In 1969, 36th U.S. President Lyndon B. Johnson honored Peck with the Presidential Medal of Freedom, the nation's highest civilian honor. In 1971, the Screen Actors Guild presented Peck with the SAG Life Achievement Award. In 1989, the American Film Institute gave Peck the AFI Life Achievement Award. He received the Crystal Globe award for outstanding artistic contribution to world cinema in 1996.
He received the Career Achievement Award from the U.S. National Board of Review of Motion Pictures in 1983.
In 1986, Peck was honored alongside actress Gene Tierney with the first Donostia Lifetime Achievement Award at the San Sebastian Film Festival in Spain for their body of work.
In 1987, Peck was awarded the George Eastman Award, given by George Eastman House for distinguished contribution to the art of film.
In 1993, Peck was awarded with an Honorary Golden Bear at the 43rd Berlin International Film Festival.
In 1998, he was awarded the National Medal of Arts.
In 2000, Peck was made a Doctor of Letters by the National University of Ireland. He was a founding patron of the University College Dublin School of Film, where he persuaded Martin Scorsese to become an honorary patron. Peck was also chairman of the American Cancer Society for a short time.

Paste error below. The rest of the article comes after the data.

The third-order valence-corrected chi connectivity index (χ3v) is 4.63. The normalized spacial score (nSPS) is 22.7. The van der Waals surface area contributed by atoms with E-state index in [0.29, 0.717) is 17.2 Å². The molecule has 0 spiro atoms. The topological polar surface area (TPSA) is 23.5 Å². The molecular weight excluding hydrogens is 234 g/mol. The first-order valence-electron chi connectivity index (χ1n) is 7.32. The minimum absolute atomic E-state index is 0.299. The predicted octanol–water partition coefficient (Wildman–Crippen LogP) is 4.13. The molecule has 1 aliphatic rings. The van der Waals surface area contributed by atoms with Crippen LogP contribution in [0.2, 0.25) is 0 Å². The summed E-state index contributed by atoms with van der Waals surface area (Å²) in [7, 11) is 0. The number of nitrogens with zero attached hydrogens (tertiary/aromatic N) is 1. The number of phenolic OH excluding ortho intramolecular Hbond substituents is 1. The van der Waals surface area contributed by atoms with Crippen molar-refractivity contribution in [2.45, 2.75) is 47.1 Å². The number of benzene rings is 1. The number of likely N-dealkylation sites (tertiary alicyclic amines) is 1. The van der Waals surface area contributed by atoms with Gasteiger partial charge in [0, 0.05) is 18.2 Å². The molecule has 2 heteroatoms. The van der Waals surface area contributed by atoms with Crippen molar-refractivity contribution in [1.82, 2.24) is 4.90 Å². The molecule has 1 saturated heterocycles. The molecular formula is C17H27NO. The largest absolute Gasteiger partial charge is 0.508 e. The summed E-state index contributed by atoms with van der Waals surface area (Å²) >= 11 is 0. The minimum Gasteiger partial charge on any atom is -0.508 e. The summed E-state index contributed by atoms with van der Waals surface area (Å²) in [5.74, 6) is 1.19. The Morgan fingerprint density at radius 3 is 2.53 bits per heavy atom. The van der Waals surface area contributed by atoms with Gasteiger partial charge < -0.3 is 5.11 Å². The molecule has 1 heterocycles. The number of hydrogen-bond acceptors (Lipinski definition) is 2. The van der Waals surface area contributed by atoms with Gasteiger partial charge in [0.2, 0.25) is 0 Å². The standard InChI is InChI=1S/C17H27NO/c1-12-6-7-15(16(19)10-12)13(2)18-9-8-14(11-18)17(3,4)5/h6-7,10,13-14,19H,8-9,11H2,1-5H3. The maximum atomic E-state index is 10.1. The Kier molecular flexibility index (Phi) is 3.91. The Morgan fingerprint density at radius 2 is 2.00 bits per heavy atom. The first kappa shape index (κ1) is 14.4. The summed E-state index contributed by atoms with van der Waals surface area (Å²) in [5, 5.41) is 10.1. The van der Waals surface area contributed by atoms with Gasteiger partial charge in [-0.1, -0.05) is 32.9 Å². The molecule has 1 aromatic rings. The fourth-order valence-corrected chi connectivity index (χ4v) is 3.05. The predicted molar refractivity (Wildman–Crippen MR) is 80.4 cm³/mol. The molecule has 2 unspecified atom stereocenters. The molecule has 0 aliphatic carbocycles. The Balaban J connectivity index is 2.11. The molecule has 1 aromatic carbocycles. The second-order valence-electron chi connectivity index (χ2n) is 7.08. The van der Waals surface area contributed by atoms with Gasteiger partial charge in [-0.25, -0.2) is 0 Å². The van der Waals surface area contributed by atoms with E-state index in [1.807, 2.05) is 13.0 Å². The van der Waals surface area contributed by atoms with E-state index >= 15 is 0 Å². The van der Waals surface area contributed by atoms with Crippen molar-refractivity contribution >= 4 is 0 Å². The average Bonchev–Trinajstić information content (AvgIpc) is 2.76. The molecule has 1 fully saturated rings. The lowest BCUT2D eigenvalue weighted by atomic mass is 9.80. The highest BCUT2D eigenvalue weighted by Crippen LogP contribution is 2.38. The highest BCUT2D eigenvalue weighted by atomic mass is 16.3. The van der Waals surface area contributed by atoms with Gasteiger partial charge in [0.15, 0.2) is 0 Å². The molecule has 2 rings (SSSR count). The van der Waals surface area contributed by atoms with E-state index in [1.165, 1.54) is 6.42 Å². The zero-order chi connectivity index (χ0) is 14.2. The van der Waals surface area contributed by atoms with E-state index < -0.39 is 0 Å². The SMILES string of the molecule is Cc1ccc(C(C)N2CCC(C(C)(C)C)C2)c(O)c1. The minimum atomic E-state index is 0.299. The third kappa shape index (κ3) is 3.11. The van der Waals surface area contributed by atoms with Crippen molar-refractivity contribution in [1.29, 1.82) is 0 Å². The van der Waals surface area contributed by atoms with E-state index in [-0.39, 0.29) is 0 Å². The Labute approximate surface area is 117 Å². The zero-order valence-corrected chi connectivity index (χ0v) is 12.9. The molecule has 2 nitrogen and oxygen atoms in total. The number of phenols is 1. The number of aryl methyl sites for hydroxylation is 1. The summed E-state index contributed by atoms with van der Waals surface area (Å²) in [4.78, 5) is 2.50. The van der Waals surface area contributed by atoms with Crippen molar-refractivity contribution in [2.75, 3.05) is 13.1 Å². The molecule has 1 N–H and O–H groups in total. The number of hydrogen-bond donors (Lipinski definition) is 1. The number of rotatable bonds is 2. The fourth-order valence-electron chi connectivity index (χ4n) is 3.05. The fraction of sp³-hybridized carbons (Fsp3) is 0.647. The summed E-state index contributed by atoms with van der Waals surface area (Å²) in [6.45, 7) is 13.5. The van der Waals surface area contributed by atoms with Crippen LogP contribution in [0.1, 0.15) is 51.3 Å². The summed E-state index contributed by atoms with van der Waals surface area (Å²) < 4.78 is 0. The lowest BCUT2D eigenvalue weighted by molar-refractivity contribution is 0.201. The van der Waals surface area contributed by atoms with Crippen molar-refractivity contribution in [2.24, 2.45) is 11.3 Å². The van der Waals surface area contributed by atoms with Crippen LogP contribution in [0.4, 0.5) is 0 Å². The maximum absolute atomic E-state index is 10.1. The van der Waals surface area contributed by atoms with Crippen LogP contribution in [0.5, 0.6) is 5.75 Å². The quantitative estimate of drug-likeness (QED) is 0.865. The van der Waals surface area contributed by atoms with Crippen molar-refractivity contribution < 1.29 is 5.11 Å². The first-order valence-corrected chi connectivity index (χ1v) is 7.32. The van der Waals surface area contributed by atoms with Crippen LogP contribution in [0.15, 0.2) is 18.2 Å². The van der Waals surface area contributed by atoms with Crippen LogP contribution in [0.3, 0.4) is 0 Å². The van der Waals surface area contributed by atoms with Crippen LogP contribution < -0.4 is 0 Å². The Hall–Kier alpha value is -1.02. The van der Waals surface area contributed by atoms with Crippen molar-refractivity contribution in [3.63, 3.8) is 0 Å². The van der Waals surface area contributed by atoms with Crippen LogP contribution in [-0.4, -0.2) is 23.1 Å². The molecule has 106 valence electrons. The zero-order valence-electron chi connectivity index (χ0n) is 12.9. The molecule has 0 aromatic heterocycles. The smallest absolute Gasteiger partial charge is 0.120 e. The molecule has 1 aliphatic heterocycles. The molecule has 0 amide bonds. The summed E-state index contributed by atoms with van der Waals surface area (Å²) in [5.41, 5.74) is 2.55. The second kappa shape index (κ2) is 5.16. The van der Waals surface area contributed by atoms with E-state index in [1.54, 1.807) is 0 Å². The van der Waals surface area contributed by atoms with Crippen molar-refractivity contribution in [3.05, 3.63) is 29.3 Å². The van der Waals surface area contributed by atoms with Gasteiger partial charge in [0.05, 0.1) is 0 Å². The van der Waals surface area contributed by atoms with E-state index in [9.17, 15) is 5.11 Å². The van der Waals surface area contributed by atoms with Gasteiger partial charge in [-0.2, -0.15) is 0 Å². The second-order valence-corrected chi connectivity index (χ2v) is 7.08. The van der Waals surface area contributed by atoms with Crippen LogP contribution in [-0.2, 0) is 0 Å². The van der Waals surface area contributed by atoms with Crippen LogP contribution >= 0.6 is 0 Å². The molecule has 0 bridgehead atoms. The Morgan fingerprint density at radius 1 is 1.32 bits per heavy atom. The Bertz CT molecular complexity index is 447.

For his contribution to the motion picture industry, Gregory Peck has a star on the Hollywood Walk of Fame at 6100 Hollywood Boulevard. In November 2005, the star was stolen, and has since been replaced.
On April 28, 2011, a ceremony was held in Beverly Hills, California, celebrating the first day of issue of a U.S. postage stamp commemorating Peck. The stamp is the 17th commemorative stamp in the "Legends of Hollywood" series.
On April 5, 2016, the 100th anniversary of Peck's birth, Turner Classic Movies, cable/satellite TV channel, honored the actor by showing several of his films.
Peck donated his personal collection of home movies and prints of his feature films to the Film Archive of the Academy of Motion Picture Arts and Sciences in 1999. The film material at the Academy Film Archive is complemented by printed materials in the Gregory Peck papers at the Academy's Margaret Herrick Library.
To Kill a Mockingbird is a novel by Harper Lee published in 1960. Instantly successful, widely read in high schools and middle schools in the United States, it has become a classic of modern American literature, winning the Pulitzer Prize. The plot and characters are loosely based on Lee's observations of her family, her neighbors and an event that occurred near her hometown of Monroeville, Alabama, in 1936, when she was 10 years old.